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Oakland Athletics Week 24 Review

In which dragons are slain.

This is a sight we haven't seen in SEVEN WEEKS.
This is a sight we haven't seen in SEVEN WEEKS.
Otto Greule Jr

When we look back on 2014, last week will end up representing one of two things. It will either be a brief breath of fresh air amid the larger second-half collapse of the Oakland Athletics, or it will be the moment when things turned back around and the A's rediscovered their path to October.

The week began with the A's losing three out of four games to a Chicago White Sox team that had already more or less given up on the season; heck, Oakland's lineup featured one of Chicago's best hitters (Adam Dunn), acquired a couple weeks ago in a salary dump. When they lost their first game to the Seattle Mariners on Friday, it felt like rock bottom was in sight. Felix was looming next, and a loss would have knocked the A's out of the Wild Card lead. However, the team rallied back, withstood Felix, and won the game. Then they won again the next day. Confused A's fans, not used to back-to-back favorable outcomes, wondered if the second win was just a rerun of the previous day's game. In the end Oakland salvaged a 3-4 week -- that doesn't sound impressive, but it could have been much worse.

There weren't any hitters who really set themselves apart this week, but there also weren't many who sucked at noteworthy levels either. Josh Reddick struggled, but he also hit a clutch game-tying home run in Monday's game. Brandon Moss finally homered, for the first time since July 24, but he didn't do much else. The dinger ended a futile streak of 151 plate appearances over 39 homerless games. Sam Fuld, Jed Lowrie, and Josh Donaldson added longs balls of their own, with Donaldson's coming off of Felix.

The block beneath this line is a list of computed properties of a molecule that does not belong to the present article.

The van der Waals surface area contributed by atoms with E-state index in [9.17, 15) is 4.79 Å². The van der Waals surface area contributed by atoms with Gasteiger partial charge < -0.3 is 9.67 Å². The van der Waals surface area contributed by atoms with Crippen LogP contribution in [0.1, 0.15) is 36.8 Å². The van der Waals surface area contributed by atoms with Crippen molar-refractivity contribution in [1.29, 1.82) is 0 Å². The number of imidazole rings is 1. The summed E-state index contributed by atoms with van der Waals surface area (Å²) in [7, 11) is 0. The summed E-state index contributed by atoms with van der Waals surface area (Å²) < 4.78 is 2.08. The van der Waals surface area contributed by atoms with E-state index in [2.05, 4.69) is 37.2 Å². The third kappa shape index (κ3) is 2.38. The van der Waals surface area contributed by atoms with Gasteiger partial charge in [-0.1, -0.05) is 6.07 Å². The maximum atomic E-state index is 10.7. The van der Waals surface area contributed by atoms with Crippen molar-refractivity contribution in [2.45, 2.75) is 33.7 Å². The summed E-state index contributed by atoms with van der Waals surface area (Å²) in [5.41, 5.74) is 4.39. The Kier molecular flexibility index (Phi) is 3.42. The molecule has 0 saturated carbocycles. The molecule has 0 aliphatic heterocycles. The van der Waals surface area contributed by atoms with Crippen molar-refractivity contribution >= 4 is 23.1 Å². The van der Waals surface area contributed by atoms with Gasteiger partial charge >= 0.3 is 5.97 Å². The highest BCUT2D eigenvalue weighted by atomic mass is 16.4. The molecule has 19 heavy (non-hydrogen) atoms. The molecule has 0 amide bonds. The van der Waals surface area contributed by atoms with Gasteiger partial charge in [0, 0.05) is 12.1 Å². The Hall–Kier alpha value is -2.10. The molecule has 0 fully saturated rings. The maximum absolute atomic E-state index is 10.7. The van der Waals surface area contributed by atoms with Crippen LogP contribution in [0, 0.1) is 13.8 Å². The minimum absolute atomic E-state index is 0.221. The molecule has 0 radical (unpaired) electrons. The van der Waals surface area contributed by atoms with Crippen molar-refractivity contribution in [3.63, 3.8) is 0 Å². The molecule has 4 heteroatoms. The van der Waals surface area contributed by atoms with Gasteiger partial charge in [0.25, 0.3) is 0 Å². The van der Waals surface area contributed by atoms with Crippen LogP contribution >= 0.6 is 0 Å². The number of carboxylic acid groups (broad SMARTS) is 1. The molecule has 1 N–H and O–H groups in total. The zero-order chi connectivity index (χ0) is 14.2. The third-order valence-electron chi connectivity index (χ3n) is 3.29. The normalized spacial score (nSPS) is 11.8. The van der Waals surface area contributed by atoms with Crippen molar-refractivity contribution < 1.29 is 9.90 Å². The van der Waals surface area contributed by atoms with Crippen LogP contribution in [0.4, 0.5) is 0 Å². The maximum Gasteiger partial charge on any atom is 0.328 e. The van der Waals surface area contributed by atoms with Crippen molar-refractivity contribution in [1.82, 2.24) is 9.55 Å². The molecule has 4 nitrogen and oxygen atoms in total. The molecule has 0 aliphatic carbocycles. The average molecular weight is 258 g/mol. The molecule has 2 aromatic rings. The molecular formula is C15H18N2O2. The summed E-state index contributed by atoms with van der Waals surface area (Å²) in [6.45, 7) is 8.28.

The real story was the starting pitching. The A's allowed more than two runs in only two games last week, and their opponents notched only 16 runs total in the seven contests. Oakland got six quality starts in seven tries; Jason Hammel went only five innings with three runs, but one of those came on a pop-up to no-man's-land in shallow left that got lost in the lights and dropped for a gift RBI double. Sonny Gray, Jon Lester, and Scott Kazmir each turned in eight-inning outings, and Sonny one-upped the others by out-dueling Felix in his. Jeff Samardzija went seven scoreless in his only start. Indeed, the rotation is firing on all cylinders and is the one part of the team that is currently strong. Oh, the irony.